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Free-range poultry will be confined to cages during the winter in France in a bid to curb avian flu outbreaks. The risk level for bird flu was raised to “high” in mainland France on Friday, due to the increase in cases near French borders.
Earlier in November, the French Agriculture Ministry said in a statement more than 100 cases of bird flu were reported.
They said: “Since the beginning of August, 130 cases or outbreaks of avian influenza have been detected in wildlife or on farms in Europe.”
They added: “In Italy, six outbreaks have been detected in broiler turkey farms in the Verona region since 19 October.
“Reinforced prevention measures will therefore be implemented to protect poultry farms.”
Benjamin Nauris, a farmer, decided to put his ducks in a shelter, knowing the decree would compromise the quality of his production.
He said to French outlet LCI: “We don’t see ourselves doing confined duck and today’s customers want free-range, quality duck.
“Now we are in the process of throwing everything away.
“If small producers have chosen to produce these products outdoors, it is because we love our job.”
Avian flu has already caused four crises in six years for European farmers.
The virus spread like wildfire in the southwest earlier this year, and was only halted by the slaughter of more than 3.5 million birds, mainly ducks.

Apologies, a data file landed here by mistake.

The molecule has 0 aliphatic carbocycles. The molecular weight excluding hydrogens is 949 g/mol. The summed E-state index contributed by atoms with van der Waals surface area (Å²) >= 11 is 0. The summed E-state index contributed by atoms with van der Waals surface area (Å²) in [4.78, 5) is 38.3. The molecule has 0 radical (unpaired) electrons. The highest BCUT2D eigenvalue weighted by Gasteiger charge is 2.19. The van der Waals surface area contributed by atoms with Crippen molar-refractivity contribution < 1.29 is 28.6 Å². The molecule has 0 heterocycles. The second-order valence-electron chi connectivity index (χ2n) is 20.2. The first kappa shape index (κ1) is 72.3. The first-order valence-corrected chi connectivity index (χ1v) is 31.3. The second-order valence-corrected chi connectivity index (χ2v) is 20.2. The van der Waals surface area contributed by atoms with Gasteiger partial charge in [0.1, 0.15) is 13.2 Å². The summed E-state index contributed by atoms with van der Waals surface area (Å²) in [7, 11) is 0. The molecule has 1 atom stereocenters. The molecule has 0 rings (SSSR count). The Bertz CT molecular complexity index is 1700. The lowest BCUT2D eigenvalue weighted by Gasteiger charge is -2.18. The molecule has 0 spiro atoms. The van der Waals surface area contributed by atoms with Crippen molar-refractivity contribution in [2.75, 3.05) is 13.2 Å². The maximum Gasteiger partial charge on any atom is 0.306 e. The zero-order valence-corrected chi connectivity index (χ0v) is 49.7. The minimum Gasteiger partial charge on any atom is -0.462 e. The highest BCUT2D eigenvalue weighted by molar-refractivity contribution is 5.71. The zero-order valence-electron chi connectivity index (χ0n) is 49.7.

In 2021, farmers were unable to work for the first six months, with the new measure now threatens production for the end-of-year holidays.
Farmer Eric Lafenêtre told LCI this period represents 80 percent of his turnover.
It comes as an outbreak of avian flu was detected in a farm near Frinton-on-Sea, Essex.
A control zone is set up temporarily covering 3km (1.8 miles) and 10km (6.2 miles) where the affected farm is based.
This news comes after an Avian Influenza Prevention Zone (AIPZ) was declared in Britain last Wednesday.
Advice for farms and bird keepers to toughen their biosecurity measures are in place as more cases of avian flu are found across the UK.
Around 500 birds are now forced into restricted access, meaning non-essential people are unable to encounter the birds.
More than a dozen swans died in Stratford-Upon-Avon, Warwickshire after they contracted bird flu.
Christianne Glossop, Chief Veterinary Officer for Wales, confirmed the presence of the H5N1 bird flu strain: “This is further evidence of the need for all keepers of poultry and captive birds to ensure they have the very highest levels of biosecurity in place.
“Public Health Wales has said the risk to the health of the public from avian influenza is very low and the Food Standards Agency has made clear it does not pose a food safety risk for UK consumers.”
Additional reporting by Maria Ortega
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